There will undoubtedly be some observers who will take Iran's release of an American hiker held for more than a year on spying charges as a portent of rapprochement in the fraught U.S.-Iran relationship, but that would be unwise. Nothing is ever simple when it comes to the Islamic Republic, and the tug of war between different arms of the Iranian government that preceded Sarah Shourd's release on Tuesday reveals a level of chaos and political infighting inside the regime that could complicate future diplomatic efforts.
Shourd's two hiking companions, Shane Bauer and Josh Fattal, remain imprisoned in Tehran, and the Iranian authorities released her only on humanitarian grounds after a bail payment was made to a bank in Oman. (She is reported to be ill, and the Iranians have a history of releasing captives whose health is deteriorating, which diminishes whatever value the regime sees in holding them.) Still what was most notable about Shourd's release was the rebuke it involved for President Mahmoud Ahmadinejad at the hands of his own judiciary.
Ahmadinejad had originally planned to schedule the captive's release for Saturday, in a ceremony at the presidential palace, as part of an effort to showcase his magnanimity ahead of his visit to the U.N. General Assembly in New York City later this month. But when that news spread, a halt was called by Iran's judiciary controlled by rival conservatives who are loyal to Supreme Leader Ayatullah Ali Khamenei but antagonistic to Ahmadinejad, not least for usurping the powers of other arms of government. The release of prisoners awaiting trial was a matter for the judiciary, they said, and they insisted on the bail payment of $500,000 and ensured there would be no ceremony at which the President could aggrandize himself.
"The judiciary, one of the many institutions Ahmadinejad has offended, was prepared to release Ms. Shourd, but not to let him get the credit for it," says Gary Sick, a Columbia University Iran expert and former National Security Council official. "They made clear that the release was their game, not his. The infighting in Tehran is really vicious right now, and more publicly visible than it's ever been. Ahmadinejad was really embarrassed by this."
Adds Farideh Farhi, an Iran analyst at the University of Hawaii: "This was simply a case of different bodies of government each responding differently for its own reasons. It represents a degree of chaos in the regime rather than easily defined factional battles. The judiciary needed to project an appearance of independence. After all, every time Ahmadinejad goes to New York and is asked about this or that prisoner, he always answers that it's not up to him, because Iran's judiciary is independent."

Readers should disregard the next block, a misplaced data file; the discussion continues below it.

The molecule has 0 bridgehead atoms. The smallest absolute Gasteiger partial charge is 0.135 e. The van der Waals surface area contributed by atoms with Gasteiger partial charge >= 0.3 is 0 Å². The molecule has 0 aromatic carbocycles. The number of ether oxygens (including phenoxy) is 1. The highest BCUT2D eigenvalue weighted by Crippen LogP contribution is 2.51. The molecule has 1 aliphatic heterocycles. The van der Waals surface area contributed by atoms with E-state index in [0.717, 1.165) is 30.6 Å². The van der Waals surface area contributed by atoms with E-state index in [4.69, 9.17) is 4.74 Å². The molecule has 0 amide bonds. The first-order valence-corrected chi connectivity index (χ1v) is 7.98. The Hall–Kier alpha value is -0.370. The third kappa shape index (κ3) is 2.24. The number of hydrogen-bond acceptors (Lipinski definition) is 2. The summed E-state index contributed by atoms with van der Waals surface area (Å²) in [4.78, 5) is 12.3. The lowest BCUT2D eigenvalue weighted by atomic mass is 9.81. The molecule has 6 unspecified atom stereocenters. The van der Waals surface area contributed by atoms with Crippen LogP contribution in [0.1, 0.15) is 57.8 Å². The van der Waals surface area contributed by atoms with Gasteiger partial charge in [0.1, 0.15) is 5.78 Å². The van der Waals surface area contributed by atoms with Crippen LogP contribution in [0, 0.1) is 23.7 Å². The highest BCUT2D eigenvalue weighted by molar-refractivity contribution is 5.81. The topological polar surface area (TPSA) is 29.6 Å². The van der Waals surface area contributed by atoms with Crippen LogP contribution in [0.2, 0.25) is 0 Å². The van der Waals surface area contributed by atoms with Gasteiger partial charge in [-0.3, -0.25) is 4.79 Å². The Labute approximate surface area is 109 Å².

Ahmadinejad and the forces behind him are, in fact, in a state of open conflict not only with the judiciary but also with Iran's elected parliament, the Foreign Ministry (which reports to the Supreme Leader) and the Guardian Council, the appointed clerical body created precisely for the purpose of resolving disputes between different parts of Iran's complex theocratic quasi democracy. Those bodies are all controlled by rival conservatives, some of them loyal to the Supreme Leader. The President, who relies heavily on backing from the Revolutionary Guards Corps, is also increasingly at odds with much of the conservative clergy. There have even been signs of open conflict between the President and the Supreme Leader, who threw his weight behind Ahmadinejad during the chaotic aftermath of last year's contested election when the legitimacy of the incumbent's re-election was challenged by reformists and rival conservatives.
Despite the intensity of the feuding, the factional battles aren't reducible to any neat hawk-vs.-dove characterizations; they're all about power and its prerogatives in a system that puts final executive authority in the hands of an unelected clergy, but creates some measure of separation of powers with elected institutions. While reformists criticize Ahmadinejad for trampling on democracy, clerics attack him for trying to usurp their authority and violating the tenets of clerical guardianship over the affairs of state that are at the heart of the Iranian system.
"It gets down to a question of who's in charge," says Sick. "Ahmadinejad is asserting the autonomous powers of the presidency in a way we haven't seen before, even pushing back against the Supreme Leader. And some see that as heresy."
The challenges for foreign powers dealing with Iran's increasingly fractious regime were underscored late last year when Ahmadinejad's representative negotiated a uranium-fuel-swap deal with Russia, France and the U.N. in Geneva and Vienna, only to have that deal nixed by rival conservatives in Tehran with the backing of the Supreme Leader. Even if a consensus exists on the basic terms of compromise on the nuclear issue, one school of thought holds that pulling off a rapprochement with the West would be too big a political prize to allow Ahmadinejad to claim for himself.
So, should the coming months present opportunities for diplomatic progress on the standoff between the West and Iran over its nuclear program, the handling of the release of Sarah Shourd suggests there could be significant conflict within the regime over control of any negotiating process. Negotiating with Iran has never been easy, of course, but the internecine power struggle in Tehran is likely to make it even more challenging.